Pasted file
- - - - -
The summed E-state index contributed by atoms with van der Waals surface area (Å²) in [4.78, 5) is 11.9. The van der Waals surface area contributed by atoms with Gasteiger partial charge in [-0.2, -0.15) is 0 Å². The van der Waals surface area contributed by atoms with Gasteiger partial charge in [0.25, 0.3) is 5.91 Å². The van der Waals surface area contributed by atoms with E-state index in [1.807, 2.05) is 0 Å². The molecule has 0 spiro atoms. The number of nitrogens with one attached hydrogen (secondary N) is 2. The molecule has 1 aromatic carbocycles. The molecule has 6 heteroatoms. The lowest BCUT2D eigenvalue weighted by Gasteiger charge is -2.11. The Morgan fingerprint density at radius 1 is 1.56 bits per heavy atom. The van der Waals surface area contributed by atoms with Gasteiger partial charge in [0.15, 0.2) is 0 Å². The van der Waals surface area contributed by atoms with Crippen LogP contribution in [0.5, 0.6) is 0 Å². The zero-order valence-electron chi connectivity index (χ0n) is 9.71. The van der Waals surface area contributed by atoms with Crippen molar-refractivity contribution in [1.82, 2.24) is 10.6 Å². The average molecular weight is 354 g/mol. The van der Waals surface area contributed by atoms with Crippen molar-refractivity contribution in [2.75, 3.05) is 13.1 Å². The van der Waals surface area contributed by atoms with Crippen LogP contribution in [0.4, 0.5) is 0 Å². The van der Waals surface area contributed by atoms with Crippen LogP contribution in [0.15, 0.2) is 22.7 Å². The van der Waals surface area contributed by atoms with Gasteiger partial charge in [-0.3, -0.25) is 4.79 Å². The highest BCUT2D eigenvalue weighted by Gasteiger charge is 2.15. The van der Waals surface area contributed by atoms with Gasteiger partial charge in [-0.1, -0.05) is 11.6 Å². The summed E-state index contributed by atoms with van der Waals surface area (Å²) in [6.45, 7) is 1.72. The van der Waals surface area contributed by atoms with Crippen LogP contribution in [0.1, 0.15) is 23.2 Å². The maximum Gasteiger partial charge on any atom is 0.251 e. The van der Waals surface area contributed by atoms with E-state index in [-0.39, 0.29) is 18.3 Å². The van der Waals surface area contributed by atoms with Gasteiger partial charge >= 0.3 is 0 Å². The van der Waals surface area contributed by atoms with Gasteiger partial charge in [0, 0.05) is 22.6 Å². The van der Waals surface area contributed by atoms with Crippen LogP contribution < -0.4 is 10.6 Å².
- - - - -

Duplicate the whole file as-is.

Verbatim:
The summed E-state index contributed by atoms with van der Waals surface area (Å²) in [4.78, 5) is 11.9. The van der Waals surface area contributed by atoms with Gasteiger partial charge in [-0.2, -0.15) is 0 Å². The van der Waals surface area contributed by atoms with Gasteiger partial charge in [0.25, 0.3) is 5.91 Å². The van der Waals surface area contributed by atoms with E-state index in [1.807, 2.05) is 0 Å². The molecule has 0 spiro atoms. The number of nitrogens with one attached hydrogen (secondary N) is 2. The molecule has 1 aromatic carbocycles. The molecule has 6 heteroatoms. The lowest BCUT2D eigenvalue weighted by Gasteiger charge is -2.11. The Morgan fingerprint density at radius 1 is 1.56 bits per heavy atom. The van der Waals surface area contributed by atoms with Gasteiger partial charge in [0.15, 0.2) is 0 Å². The van der Waals surface area contributed by atoms with Crippen LogP contribution in [0.5, 0.6) is 0 Å². The zero-order valence-electron chi connectivity index (χ0n) is 9.71. The van der Waals surface area contributed by atoms with Crippen molar-refractivity contribution in [1.82, 2.24) is 10.6 Å². The average molecular weight is 354 g/mol. The van der Waals surface area contributed by atoms with Crippen molar-refractivity contribution in [2.75, 3.05) is 13.1 Å². The van der Waals surface area contributed by atoms with Crippen LogP contribution in [0.4, 0.5) is 0 Å². The van der Waals surface area contributed by atoms with Crippen LogP contribution in [0.15, 0.2) is 22.7 Å². The van der Waals surface area contributed by atoms with Gasteiger partial charge in [-0.3, -0.25) is 4.79 Å². The highest BCUT2D eigenvalue weighted by Gasteiger charge is 2.15. The van der Waals surface area contributed by atoms with Gasteiger partial charge in [-0.1, -0.05) is 11.6 Å². The summed E-state index contributed by atoms with van der Waals surface area (Å²) in [6.45, 7) is 1.72. The van der Waals surface area contributed by atoms with Crippen LogP contribution in [0.1, 0.15) is 23.2 Å². The maximum Gasteiger partial charge on any atom is 0.251 e. The van der Waals surface area contributed by atoms with E-state index in [-0.39, 0.29) is 18.3 Å². The van der Waals surface area contributed by atoms with Gasteiger partial charge >= 0.3 is 0 Å². The van der Waals surface area contributed by atoms with Gasteiger partial charge in [0, 0.05) is 22.6 Å². The van der Waals surface area contributed by atoms with Crippen LogP contribution < -0.4 is 10.6 Å².